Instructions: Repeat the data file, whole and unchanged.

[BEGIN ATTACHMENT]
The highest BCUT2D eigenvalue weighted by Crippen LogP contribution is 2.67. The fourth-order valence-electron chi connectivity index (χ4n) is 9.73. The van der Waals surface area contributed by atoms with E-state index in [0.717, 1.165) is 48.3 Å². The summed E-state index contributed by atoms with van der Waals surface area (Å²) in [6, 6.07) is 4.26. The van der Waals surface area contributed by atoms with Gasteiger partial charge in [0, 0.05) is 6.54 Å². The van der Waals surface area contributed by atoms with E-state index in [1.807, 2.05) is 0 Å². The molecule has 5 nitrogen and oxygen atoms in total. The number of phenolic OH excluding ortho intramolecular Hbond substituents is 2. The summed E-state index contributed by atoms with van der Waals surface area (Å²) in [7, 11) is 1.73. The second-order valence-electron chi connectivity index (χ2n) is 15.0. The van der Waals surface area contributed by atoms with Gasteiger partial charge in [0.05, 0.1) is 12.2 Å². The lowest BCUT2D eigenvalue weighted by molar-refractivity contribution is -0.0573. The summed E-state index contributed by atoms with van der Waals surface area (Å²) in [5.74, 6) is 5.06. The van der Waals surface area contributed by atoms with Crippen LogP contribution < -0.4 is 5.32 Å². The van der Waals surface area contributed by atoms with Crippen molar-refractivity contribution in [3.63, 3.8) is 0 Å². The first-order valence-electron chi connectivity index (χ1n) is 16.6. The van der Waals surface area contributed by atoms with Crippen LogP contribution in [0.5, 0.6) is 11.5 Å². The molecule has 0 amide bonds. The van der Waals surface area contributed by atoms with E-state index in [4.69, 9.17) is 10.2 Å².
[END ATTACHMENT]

The highest BCUT2D eigenvalue weighted by Crippen LogP contribution is 2.67. The fourth-order valence-electron chi connectivity index (χ4n) is 9.73. The van der Waals surface area contributed by atoms with E-state index in [0.717, 1.165) is 48.3 Å². The summed E-state index contributed by atoms with van der Waals surface area (Å²) in [6, 6.07) is 4.26. The van der Waals surface area contributed by atoms with Gasteiger partial charge in [0, 0.05) is 6.54 Å². The van der Waals surface area contributed by atoms with E-state index in [1.807, 2.05) is 0 Å². The molecule has 5 nitrogen and oxygen atoms in total. The number of phenolic OH excluding ortho intramolecular Hbond substituents is 2. The summed E-state index contributed by atoms with van der Waals surface area (Å²) in [7, 11) is 1.73. The second-order valence-electron chi connectivity index (χ2n) is 15.0. The van der Waals surface area contributed by atoms with Gasteiger partial charge in [0.05, 0.1) is 12.2 Å². The lowest BCUT2D eigenvalue weighted by molar-refractivity contribution is -0.0573. The summed E-state index contributed by atoms with van der Waals surface area (Å²) in [5.74, 6) is 5.06. The van der Waals surface area contributed by atoms with Crippen LogP contribution < -0.4 is 5.32 Å². The van der Waals surface area contributed by atoms with Crippen molar-refractivity contribution in [3.63, 3.8) is 0 Å². The first-order valence-electron chi connectivity index (χ1n) is 16.6. The van der Waals surface area contributed by atoms with Crippen LogP contribution in [0.5, 0.6) is 11.5 Å². The molecule has 0 amide bonds. The van der Waals surface area contributed by atoms with E-state index in [4.69, 9.17) is 10.2 Å².